Discovery: In 1901, Dimitry Neljubow recognized ethylene as a plant regulator, but it wasn't until 1934 that R. Gane fully identified ethylene as the first gaseous plant produced hormone.
It is found in tissues of ripening fruits, nodes of stems, senescent leaves and flowers. Ethylene is produced by the degradation of methionine, an amino acid.
Ethylene has actually been used for centuries for its properties: both the Chinese and Egyptians used it for hastening the period of fruit ripening.
Effects of Ethylene:
- Fruit Ripening -- Ethylene stimulates all these factors of fruit ripening:
- Breakdown of chlorophyll and synthesis of other pigments.
- Fruit softening by cellulase and pectinase cell wall breakdown.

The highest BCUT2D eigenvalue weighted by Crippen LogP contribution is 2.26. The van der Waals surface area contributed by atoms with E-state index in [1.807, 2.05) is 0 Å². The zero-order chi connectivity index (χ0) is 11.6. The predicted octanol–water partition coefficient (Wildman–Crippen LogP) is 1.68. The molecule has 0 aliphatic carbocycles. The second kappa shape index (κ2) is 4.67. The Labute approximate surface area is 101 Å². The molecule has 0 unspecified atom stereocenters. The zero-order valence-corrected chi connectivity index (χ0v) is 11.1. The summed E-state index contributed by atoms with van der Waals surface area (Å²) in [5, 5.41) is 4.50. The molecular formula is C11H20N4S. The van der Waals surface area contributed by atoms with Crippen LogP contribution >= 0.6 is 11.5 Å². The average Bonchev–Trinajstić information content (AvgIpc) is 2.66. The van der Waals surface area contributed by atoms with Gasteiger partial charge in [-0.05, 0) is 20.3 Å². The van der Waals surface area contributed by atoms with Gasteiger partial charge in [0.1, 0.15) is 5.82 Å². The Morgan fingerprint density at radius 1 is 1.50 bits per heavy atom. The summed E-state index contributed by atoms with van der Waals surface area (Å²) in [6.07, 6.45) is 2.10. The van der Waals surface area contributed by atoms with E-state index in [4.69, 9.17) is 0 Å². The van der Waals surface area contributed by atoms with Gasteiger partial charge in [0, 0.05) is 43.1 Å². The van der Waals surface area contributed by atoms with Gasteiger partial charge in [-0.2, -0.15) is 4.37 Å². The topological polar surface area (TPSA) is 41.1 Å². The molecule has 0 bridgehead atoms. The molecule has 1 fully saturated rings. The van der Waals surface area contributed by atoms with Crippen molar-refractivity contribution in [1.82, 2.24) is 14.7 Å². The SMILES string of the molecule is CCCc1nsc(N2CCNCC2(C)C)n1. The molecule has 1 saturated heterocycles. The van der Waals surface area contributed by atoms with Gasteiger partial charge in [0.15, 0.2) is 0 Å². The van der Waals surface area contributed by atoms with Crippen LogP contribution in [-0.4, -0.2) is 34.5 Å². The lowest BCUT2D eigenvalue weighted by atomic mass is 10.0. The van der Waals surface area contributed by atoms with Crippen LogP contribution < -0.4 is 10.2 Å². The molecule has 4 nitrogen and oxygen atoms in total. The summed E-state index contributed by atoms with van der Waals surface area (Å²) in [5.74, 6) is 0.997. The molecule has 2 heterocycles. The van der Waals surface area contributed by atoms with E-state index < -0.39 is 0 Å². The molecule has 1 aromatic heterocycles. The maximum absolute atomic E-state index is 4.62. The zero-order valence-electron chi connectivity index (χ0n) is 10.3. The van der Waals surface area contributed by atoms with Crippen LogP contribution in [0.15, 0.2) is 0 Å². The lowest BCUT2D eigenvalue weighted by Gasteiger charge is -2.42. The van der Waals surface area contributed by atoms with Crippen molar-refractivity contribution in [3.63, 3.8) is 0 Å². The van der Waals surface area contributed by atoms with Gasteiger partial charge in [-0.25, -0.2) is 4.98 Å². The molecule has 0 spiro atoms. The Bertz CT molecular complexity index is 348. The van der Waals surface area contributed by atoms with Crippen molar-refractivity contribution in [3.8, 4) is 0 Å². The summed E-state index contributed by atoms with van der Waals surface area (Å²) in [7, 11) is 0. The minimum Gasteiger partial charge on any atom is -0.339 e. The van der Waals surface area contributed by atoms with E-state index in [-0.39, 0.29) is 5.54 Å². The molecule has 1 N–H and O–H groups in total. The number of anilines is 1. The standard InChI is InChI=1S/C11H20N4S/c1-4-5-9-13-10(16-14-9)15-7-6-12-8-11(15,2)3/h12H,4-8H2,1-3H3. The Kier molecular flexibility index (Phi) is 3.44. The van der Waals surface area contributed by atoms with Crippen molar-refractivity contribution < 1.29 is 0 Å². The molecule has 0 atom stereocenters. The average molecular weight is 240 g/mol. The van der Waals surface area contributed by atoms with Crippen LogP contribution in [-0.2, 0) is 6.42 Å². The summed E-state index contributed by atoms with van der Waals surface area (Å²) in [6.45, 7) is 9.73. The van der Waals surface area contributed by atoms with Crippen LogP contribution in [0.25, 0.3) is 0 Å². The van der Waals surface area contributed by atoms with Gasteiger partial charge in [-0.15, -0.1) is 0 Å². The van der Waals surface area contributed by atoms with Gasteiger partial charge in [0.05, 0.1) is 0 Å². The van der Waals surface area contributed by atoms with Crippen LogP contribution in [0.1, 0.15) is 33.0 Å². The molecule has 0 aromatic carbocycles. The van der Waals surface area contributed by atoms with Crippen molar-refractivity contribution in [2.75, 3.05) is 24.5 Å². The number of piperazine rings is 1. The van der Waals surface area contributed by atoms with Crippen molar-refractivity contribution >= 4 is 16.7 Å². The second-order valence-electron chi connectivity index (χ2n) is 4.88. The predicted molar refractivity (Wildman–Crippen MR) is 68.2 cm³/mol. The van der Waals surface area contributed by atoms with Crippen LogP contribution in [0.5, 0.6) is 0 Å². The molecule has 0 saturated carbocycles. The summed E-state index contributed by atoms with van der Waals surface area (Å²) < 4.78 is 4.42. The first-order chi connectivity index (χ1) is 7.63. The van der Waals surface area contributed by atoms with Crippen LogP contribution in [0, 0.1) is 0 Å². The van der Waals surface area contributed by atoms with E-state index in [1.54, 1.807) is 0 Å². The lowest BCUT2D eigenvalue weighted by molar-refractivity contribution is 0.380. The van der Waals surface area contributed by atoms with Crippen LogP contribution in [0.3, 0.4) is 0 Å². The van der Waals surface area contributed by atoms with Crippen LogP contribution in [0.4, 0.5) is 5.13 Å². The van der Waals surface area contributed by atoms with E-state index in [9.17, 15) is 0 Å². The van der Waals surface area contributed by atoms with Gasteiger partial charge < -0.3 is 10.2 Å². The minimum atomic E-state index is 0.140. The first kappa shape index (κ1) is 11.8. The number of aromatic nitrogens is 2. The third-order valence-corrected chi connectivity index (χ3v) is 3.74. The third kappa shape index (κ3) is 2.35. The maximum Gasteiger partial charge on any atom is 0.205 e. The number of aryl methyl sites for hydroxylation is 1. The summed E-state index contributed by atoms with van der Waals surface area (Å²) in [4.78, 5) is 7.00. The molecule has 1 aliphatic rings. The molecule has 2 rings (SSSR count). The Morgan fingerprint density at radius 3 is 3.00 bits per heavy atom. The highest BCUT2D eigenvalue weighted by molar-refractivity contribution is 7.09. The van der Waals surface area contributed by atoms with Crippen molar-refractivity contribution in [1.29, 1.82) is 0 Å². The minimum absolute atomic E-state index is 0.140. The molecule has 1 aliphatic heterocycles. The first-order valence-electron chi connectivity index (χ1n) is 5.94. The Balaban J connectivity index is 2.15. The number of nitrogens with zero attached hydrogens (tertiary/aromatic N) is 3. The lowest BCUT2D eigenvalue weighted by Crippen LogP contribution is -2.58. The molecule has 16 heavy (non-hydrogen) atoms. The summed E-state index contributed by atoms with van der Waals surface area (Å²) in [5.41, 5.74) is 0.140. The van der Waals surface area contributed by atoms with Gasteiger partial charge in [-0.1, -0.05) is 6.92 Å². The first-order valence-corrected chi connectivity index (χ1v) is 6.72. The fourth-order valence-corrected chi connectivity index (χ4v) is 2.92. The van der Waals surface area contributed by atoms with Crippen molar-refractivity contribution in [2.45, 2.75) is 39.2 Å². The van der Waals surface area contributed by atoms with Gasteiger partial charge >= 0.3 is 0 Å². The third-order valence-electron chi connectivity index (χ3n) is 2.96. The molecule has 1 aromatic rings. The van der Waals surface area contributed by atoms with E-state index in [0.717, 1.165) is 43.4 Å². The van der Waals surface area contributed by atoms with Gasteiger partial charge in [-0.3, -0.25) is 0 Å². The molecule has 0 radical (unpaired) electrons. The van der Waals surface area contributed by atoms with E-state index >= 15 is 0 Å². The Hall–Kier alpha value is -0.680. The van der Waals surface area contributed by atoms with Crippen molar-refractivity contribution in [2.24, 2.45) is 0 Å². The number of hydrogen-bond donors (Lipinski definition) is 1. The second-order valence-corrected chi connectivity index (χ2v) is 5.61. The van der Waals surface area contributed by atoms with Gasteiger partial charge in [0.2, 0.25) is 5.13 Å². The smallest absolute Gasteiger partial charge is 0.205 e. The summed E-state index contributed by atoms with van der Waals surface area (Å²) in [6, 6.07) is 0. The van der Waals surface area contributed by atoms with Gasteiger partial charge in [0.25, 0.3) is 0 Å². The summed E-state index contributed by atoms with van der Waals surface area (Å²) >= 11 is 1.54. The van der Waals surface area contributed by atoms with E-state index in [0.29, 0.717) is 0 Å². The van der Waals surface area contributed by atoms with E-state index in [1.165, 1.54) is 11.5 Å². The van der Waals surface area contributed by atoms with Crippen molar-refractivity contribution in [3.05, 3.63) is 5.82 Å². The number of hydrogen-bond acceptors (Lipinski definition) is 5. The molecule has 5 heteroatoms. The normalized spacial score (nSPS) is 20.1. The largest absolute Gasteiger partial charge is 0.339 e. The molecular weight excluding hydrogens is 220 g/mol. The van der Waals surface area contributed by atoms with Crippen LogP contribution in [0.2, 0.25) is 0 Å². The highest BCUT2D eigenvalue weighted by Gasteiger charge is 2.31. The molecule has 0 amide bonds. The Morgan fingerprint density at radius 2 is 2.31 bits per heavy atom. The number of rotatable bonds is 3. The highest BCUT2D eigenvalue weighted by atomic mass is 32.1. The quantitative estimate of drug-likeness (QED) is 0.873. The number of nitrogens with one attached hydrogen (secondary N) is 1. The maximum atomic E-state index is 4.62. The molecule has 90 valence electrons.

- Formation of volatile compounds - attractants.
- Conversion of starches and acids to sugars.
This "climacteric response" does not occur in all species however - it is true for apples, tomatoes and avocado but not for citrus, grapes or strawberries
- Flowering -- Ethylene inhibits flowering in a lot of species, but promotes it only in few species. It also promotes senescence of flowering plants.
- Abscission -- An increase in ethylene production causes the breakdown of the middle lamella and this results in abscission. It is also used to increase the efficiency of harvesting fruits, such as cherries and grapes.
- Sex Expression -- The sex of flowers on monoecious plants (contain both male and female flowers) is determined by gibberellins and ethylene.
- Gibberellins -- Male flower
- Ethylene -- Female flower
It is used to synchronize flowering in pineapple to get that perfect shape!
- Stem Elongation -- Shaking increases ethylene production, which causes cells to grow long which cause cells to form short, thick stems.